Gimmee Shelter…

Years ago I needed a cheap, small, temporary storage building. I bought a couple (8) sheets of 4 x 8 plywood a handful of lag bolts, a set of hinges for the door, some pre-cut 2 x 4s and a couple more 2 x 4s for framing.

Framed up the floor, nailed and glued one sheet of plywood to it.

Cut one sheet down to 7ft on the one side and angled down to 6ft on the other. Bolted two frames made from the precuts as framing set sideways on the back piece and framing for the front using the leftover piece of plywood from the rear as the top. This gave me a solid back wall and the front wall with a 6ft tall by 4ft wide doorway.

I then hung a sheet and a half of plywood for the short side and a sheet and 2/3rds for the back. Cut my last sheet at 6ft and used the remaining plywood to make a few gussets where I thought they’d benefit.

The roof was a final sheet of plywood with a 1 x 6 to cover the gap at the top.

My further plan was to build a second one and butt it to the back of the first one to give me a bigger building latter. I probably had less than $100 dollars in the whole thing. Set it up against the mobile home I was living in.

I sold the place and told the new owner I’d take it down and take it with me but he wanted it so I just left it there for him. A couple years later he had added roofing to it and painted it. Otherwise, it looked the same.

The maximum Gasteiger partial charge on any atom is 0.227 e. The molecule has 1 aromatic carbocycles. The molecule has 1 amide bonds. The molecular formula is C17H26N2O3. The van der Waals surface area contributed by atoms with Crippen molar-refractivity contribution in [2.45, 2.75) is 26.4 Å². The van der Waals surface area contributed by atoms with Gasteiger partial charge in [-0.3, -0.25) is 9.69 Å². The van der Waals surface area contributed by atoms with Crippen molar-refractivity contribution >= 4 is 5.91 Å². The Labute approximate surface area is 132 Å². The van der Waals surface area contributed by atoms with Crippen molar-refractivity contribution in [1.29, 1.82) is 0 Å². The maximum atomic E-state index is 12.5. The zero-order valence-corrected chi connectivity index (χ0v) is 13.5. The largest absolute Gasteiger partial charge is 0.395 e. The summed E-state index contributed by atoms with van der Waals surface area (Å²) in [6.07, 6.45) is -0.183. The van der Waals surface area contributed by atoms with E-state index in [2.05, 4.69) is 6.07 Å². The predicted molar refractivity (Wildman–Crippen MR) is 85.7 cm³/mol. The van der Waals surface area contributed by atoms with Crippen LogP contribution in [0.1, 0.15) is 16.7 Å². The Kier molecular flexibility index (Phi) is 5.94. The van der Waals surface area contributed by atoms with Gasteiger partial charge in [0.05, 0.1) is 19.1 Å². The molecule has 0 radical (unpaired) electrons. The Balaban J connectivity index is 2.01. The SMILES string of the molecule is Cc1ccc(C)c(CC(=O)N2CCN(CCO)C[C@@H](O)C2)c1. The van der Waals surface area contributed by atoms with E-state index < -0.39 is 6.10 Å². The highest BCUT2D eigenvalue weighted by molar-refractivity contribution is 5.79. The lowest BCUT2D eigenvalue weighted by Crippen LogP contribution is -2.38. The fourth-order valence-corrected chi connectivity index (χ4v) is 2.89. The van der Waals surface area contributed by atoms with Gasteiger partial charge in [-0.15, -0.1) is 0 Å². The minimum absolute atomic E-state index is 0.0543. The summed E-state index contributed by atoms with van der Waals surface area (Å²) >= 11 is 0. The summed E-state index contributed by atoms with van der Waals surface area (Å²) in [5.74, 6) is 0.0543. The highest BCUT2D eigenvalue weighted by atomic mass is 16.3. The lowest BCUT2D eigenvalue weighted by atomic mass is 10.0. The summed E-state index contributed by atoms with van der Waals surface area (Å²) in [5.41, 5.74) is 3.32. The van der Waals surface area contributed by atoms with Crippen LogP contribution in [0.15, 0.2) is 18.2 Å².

It occurs to me this nice ‘half shell’ would be handy as a storage building most anywhere and form the basis of a nice ‘tiny home’ dwelling, office, or shop.

Further thought and some investigation made me think of using two or three 2 litre soda bottles sealed into holes in the roof for daylighting (cheap and no glass to break). A ring of cheap solar lights let through the roof surrounding those bottles might add some extra nighttime lighting.

An Electric Drill named Lionel!

Back when I was working on bank equipment all the time I had a nice Dewalt Electric Drill I carried in the truck. Ran into my buddy and he needed to borrow a good drill so I lent the Dewalt to him.

No sooner did he leave then I had a service call where I’d need a cheap drill for one tiny little hole. In brass even. Easy drilling. Stopped by a discount tools shop figuring I’d grab a cheap 1/4 inch drill to do that job. Found the drill I called Lionel!

Drove over to the job site, met the customer and setup Lionel with a small bit. Ran the extension cord and fired that bad boy up. Have you ever owned an electric toy trainset whose engine smelled like burning motor windings and ozone? That’s what Lionel smelled like. but maybe 100 times worse. Stunk up that room in a minute flat. A stink that left a taste in your mouth.

It was terrible!

The customer complained. My eyes were watering. The smell seemed to adhere to everything. Took the drill out to the truck. It stunk up the truck.

Finished the job and went home. Let the truck air out and set Lionel on the picnic table to air out. The next day I put it back in the truck just in case and thinking I might just take it back.

Needed a drill a few weeks later so I decided to give it another chance. Nope, still stinks.

Read also – An Electric Drill Named Lionel – Part II